Elegance is a deceiver

Simplicity has an unfair advantage. When we think we are applying Occam's razor and assume that what is simple is more likely to be true, we may need to start thinking the reverse.

When something is simpler, it has higher processing fluency which leads to an illusory truth effect that makes it feel more true despite any actual evidence. It is also easier to recall and easier to repeat leading to an availability cascade where an easy falsehood can spread like wildfire but the awkward truth is left unwanted.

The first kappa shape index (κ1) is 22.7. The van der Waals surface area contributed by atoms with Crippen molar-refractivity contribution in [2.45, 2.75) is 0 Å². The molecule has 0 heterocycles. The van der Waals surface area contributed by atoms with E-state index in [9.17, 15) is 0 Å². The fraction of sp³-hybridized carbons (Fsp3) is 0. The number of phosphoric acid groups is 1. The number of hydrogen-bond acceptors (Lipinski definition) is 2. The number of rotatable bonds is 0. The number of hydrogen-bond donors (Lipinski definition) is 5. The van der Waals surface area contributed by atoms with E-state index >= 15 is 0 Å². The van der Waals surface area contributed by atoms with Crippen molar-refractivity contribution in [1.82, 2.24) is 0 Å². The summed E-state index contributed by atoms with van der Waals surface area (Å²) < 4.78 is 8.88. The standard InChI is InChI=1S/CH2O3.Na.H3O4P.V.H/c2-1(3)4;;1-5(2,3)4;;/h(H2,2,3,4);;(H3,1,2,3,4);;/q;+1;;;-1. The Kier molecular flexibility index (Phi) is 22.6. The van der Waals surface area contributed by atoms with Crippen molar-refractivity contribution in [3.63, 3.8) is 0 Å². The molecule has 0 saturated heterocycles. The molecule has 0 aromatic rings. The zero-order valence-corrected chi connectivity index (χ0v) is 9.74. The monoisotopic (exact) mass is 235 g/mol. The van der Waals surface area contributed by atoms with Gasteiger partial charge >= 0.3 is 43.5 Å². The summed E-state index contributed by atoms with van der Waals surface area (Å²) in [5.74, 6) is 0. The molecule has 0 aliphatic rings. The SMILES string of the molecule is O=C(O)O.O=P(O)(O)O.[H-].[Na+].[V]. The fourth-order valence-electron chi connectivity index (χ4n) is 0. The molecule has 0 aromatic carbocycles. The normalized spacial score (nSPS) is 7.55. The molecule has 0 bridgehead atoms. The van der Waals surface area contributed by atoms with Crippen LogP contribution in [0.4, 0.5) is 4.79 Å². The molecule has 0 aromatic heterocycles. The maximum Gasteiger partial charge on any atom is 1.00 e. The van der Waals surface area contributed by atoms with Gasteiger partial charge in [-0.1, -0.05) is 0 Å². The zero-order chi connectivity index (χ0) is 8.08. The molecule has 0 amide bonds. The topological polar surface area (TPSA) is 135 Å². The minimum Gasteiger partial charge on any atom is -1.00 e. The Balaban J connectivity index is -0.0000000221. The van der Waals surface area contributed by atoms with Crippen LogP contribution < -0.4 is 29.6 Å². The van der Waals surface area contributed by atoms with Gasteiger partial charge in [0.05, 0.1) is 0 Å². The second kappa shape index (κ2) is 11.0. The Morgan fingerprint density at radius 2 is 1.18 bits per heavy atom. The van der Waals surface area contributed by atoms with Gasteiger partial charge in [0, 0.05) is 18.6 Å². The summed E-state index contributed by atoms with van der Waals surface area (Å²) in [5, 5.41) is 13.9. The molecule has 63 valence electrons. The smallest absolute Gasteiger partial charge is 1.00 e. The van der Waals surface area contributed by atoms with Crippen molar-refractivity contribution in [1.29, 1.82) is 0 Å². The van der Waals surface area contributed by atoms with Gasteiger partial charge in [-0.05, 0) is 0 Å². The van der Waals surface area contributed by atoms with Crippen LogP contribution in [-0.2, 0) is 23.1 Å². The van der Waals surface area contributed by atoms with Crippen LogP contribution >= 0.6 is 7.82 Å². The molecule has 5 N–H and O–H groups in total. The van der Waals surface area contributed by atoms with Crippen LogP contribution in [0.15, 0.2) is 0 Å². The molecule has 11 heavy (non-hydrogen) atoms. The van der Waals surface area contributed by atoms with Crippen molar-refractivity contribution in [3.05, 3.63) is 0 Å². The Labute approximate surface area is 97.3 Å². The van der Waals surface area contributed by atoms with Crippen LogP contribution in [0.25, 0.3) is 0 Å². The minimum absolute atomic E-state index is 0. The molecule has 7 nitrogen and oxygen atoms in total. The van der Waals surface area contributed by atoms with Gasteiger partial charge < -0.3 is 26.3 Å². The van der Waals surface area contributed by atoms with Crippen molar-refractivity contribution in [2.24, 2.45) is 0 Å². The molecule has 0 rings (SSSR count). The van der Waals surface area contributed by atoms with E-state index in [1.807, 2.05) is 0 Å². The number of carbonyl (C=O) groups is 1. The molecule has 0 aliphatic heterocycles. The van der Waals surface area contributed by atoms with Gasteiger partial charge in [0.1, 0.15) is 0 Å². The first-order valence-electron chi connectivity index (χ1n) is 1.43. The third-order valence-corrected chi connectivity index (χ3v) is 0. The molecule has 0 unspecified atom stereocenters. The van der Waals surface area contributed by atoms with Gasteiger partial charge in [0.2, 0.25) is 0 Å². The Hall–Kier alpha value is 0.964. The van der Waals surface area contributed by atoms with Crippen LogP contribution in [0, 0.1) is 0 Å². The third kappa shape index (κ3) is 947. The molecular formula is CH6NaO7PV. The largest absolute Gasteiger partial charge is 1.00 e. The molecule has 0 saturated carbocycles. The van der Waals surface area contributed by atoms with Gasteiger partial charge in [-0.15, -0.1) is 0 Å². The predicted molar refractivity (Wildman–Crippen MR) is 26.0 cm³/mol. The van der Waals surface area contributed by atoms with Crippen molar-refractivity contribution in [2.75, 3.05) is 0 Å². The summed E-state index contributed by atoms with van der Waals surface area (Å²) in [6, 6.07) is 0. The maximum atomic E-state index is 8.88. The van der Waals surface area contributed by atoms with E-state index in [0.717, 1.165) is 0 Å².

If you are brave enough to confront complexity, then you will likely feel a physical and mental pain. Such pain is widely reported anecdotally but lacks a scientific account. Perhaps it is a drop in brain glucose or tension headaches due to from fatigue, dry eyes and stress. Whatever the cause, it is profound form of aversion therapy to discourage us from being so unconventional again.

What impact might this have? Well a recent book Lost in Math: How Beauty Leads Physics Astray suggests that pursuing beauty and simplicity has hamstrung modern science.

If you care about truth, perhaps simplicity should be seen as a slick salesman that should put you on guard rather than make you more trusting of its truth.